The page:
Sheriff types by state[ edit ] Alabama[ edit ] In Alabama, a sheriff is an elected official and the chief law enforcement officer in any given county. There is one sheriff for each of Alabama's 67 counties , with a varying number of deputies and various staff members usually dependent on the population. A sheriff's office generally provides law-enforcement services to unincorporated towns and cities within the boundaries of the counties.
Alaska[ edit ] The office of sheriff does not exist in Alaska by the State's Constitution. Instead the functions that would be performed by lower sheriffs and their deputies such as civil process, court security, and prisoner transport are performed by Alaska State Troopers and Alaska DPS Judicial Services Officers, who are the equivalent of "bailiffs" in lower jurisdictions.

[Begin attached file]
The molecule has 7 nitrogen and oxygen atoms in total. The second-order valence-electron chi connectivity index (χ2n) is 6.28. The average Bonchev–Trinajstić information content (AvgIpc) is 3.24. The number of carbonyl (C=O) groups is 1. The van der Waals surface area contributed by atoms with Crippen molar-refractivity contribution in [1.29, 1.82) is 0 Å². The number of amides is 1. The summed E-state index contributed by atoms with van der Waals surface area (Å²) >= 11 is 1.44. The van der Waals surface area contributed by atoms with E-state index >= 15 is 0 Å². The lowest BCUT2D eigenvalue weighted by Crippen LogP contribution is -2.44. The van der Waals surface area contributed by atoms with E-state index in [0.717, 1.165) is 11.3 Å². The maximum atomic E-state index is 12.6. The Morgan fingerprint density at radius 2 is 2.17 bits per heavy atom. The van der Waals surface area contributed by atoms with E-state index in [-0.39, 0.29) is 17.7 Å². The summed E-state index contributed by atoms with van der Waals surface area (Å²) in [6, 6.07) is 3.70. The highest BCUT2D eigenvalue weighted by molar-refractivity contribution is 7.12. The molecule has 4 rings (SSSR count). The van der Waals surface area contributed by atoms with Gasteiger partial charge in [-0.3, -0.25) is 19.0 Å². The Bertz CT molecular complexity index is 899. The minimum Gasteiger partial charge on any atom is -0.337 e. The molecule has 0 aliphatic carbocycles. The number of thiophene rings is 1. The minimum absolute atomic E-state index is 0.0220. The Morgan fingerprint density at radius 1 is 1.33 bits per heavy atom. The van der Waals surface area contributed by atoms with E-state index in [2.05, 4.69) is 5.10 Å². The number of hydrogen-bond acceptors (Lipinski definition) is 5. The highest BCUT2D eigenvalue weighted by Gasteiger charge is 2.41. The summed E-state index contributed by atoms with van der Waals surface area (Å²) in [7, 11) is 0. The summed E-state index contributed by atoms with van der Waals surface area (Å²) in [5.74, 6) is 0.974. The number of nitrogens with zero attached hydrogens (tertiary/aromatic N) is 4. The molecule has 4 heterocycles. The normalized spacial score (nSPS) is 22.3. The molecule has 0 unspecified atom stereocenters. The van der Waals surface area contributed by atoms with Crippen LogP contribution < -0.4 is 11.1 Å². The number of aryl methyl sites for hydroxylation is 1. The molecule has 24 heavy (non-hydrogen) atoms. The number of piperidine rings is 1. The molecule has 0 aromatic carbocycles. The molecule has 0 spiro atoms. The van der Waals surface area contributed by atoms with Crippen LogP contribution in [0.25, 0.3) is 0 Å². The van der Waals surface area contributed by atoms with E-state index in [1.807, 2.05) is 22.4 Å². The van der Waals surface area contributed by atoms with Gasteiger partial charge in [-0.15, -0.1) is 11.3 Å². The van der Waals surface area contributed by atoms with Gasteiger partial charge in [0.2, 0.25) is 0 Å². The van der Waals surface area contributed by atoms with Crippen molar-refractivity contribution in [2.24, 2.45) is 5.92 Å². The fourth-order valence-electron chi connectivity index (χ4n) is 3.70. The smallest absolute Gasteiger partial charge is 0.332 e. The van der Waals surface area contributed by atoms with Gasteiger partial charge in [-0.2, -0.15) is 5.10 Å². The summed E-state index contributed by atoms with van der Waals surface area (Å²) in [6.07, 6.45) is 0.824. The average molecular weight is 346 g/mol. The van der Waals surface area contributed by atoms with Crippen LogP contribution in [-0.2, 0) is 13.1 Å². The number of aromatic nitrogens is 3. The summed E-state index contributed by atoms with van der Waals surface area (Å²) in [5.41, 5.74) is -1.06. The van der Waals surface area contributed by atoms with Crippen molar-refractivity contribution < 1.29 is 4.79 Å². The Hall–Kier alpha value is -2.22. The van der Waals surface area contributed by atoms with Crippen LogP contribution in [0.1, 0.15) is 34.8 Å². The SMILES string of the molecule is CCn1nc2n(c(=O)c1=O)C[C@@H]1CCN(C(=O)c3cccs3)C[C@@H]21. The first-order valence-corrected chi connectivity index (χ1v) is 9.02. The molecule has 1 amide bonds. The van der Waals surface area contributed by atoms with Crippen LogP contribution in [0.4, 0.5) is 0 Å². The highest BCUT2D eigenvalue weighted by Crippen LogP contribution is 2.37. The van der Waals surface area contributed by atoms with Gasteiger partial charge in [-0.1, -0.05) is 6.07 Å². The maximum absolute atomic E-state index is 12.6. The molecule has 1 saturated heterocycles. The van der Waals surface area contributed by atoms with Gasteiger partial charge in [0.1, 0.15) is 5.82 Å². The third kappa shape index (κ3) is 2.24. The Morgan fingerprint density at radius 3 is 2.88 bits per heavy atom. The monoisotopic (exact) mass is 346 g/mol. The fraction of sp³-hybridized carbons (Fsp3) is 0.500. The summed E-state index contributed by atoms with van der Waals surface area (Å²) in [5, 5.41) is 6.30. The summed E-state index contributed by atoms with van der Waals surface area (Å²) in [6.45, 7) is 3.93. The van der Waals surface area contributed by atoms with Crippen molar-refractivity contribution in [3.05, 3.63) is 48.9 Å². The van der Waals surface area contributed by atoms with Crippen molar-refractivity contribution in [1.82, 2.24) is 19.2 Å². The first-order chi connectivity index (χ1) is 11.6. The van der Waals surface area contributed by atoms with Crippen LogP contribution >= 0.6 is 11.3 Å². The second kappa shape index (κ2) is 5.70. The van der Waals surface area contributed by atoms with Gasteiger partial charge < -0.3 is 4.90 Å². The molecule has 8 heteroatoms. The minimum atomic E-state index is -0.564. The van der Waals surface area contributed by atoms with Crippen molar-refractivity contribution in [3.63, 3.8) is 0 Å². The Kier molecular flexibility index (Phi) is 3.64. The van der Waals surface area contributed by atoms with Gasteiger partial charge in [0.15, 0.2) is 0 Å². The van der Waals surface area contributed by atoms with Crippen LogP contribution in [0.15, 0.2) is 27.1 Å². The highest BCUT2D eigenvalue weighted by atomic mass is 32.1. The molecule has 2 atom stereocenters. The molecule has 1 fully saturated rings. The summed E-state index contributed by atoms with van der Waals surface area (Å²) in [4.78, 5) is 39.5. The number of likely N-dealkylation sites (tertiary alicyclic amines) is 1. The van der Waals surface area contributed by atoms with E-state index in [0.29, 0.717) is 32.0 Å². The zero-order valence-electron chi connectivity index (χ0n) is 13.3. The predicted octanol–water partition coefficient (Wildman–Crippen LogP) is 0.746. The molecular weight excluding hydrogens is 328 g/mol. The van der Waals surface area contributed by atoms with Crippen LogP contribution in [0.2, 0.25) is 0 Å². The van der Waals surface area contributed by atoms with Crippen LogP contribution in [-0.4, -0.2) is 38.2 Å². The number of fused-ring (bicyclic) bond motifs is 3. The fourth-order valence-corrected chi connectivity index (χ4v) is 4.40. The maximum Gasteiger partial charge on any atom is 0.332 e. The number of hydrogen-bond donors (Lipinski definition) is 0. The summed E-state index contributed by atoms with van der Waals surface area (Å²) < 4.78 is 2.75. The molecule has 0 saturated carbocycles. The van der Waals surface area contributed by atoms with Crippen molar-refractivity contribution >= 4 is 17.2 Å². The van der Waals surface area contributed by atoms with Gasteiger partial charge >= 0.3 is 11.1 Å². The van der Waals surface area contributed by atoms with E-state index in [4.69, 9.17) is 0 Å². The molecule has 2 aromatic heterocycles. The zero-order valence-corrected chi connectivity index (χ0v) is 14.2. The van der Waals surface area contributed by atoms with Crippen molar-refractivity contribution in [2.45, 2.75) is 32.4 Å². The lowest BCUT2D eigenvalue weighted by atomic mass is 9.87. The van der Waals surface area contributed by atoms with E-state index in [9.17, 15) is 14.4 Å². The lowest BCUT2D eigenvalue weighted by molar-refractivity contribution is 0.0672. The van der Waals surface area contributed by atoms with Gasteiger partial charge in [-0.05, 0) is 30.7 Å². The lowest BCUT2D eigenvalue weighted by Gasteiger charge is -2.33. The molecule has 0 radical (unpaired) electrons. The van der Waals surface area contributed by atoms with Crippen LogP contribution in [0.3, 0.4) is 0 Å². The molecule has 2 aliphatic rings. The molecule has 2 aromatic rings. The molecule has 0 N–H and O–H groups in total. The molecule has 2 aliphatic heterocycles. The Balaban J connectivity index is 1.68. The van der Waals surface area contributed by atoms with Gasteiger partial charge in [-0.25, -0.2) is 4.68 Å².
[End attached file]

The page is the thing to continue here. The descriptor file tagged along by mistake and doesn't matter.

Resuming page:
AJS officers wear uniforms similar to troopers and staff district court facilities statewide but not magistrate's courts. Their peace officer status is limited to courthouses and when transporting prisoners in custody. Additionally, with no county jails, Alaska Dept.
Of Corrections runs regional prisons which have separate male and female inmate "pretrial wings", which keep pretrial inmates who are legally innocent, separate from convicted prisoners who are serving a court imposed sentence following a criminal conviction.
Pretrial wing units are the AK equivalent of lower county jails. This uniquely makes Ak DOC officers both correctional officers and jailers. Pretrial units house persons charged who are formally charged with crimes and remanded to pretrial custody, vs. Arizona[ edit ] Arizona Sheriff later U.